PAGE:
Today is a special day. Today I get the privilege of examining the debut work of my friend, Mesbah Uddin. His first-try film, Freshman Again, was released last week, and his potential is evident. As director, writer, and producer, Uddin took on an immense task filled with challenges, but by grounding his work in characters, places, and situations with which he has great familiarity, he managed to create a highly entertaining piece of film. It’s hard to hide bias when dealing with the work of a friend, but to the hard-hitting questions we go!
Should I pay to see it?
Well, this one is easy. No. Uddin genuinely set out to learn and grow as a filmmaker rather than for “commercial purposes,” as he puts it. Consequently, you can WATCH FOR FREE. You probably wouldn’t regret paying to watch the movie, but if you do so someone has probably tricked you. Take advantage of this opportunity, and let Uddin’s love for film, Tarantino, and much more wash over you. He truly wants to build off of his love for the craft and grow as a member of the movie world.
Could I watch it with a date?
Yes. To give a clearer picture of the work, it follows a college student in turmoil who finds himself thrust backwards in time to freshman year, a time filled with opportunity. Charlie, said college student, struggles to overcome the burdens of his foresight and lingering frustration from relationship which, thanks to his time-warping journey, does not exist. As the leading man, Marc Byrnes shows that he has a keen sense of the oscillations found in the fragile psyches of college students. We learn more about Byrnes’ Charlie than we do about those he befriends and loves, but Uddin’s script blends humor and youthful poignancy well. Watching with a date, especially if you and yours are or recently were college students, will undoubtedly bring laughs; Uddin playfully mocks the music (see: “Turn Down For What), fashion, and behavior of his peers without scorning today’s typical college student. In fact, his pleasantly eclectic editing and cinematography make clear his love for not only his own Georgetown but also for the minute interactions and trivia of daily college life. The scenery and sights and hidden jokes may mean more to fellow Hoyas, but anyone can appreciate the subtleties of Uddin’s characters and their conversations.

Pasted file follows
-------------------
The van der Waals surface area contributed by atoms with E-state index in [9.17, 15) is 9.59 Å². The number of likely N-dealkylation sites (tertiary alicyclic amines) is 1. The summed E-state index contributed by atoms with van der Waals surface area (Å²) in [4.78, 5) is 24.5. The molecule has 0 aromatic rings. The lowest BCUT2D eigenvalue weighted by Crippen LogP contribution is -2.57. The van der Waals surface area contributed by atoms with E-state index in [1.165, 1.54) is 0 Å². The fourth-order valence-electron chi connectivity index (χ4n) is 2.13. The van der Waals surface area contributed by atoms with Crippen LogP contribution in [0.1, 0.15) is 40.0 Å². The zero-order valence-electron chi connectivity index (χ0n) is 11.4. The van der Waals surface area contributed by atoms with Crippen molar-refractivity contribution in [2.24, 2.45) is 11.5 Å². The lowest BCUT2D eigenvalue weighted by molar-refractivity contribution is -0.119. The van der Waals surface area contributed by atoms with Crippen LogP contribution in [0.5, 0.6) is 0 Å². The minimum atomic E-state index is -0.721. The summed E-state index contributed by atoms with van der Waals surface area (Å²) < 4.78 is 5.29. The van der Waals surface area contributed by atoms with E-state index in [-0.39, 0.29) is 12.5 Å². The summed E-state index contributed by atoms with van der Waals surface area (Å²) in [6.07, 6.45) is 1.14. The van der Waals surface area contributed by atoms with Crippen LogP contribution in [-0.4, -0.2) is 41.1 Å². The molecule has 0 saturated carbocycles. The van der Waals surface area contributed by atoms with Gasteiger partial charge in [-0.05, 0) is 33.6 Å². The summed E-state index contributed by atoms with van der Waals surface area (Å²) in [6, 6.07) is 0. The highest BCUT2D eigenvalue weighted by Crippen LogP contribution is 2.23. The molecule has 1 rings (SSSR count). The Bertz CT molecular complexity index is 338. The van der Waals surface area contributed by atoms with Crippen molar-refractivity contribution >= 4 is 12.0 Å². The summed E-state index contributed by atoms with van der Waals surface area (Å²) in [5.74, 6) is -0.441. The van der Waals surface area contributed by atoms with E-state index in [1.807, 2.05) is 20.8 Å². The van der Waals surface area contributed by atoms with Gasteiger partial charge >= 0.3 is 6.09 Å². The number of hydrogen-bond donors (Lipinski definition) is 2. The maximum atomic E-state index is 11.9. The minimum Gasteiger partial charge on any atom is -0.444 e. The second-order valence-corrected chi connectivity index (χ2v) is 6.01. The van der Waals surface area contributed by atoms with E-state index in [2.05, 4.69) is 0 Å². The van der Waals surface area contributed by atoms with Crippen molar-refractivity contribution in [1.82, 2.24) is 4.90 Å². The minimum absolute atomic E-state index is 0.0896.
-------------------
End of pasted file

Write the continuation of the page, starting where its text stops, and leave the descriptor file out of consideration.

Could I watch it with my mother?
Uddin probably didn’t intend for you to do so, but it can’t hurt. Parents may not appreciate the trials and turmoils of modern students, but they can most certainly appreciate Uddin’s awareness of and love for the world of cinema. Pay close attention, and you’ll catch references to everything from Good Will Hunting to Taxi Driver to American Beauty and sense the influences of Quentin Tarantino, Woody Allen, and others. Uddin’s choices with regards to music and, ahem, vulgarity reflect a refreshing freedom, perhaps allowed only to those still rising from the non-commercial ranks of filmmakers who truly love their craft. You’ll hear a delightful mix of hilarious and touching song choices, including standouts such as Coldplay’s “U.F.O” and Dough Hoyer with Jessica Jalbert softly delivering “Oh, The Wind Will Blow.”
Perhaps most importantly, Uddin delivers an inventive and original story told from the perspective of someone closely attached to the world he morphs and distorts. Byrnes, along with Antwan Robinson, come off as real college students rather than stiff actors (It probably doesn’t hurt that they are college students…), and the rest of the cast plays along with Uddin’s adventure, gently meshing youthful sensitivity and light cynicism.
I for one know that Uddin is destined for great things, and you may very well know the same after experiencing Freshman Again. Enjoy the free viewing now. Someday we’ll have to pay to see his work.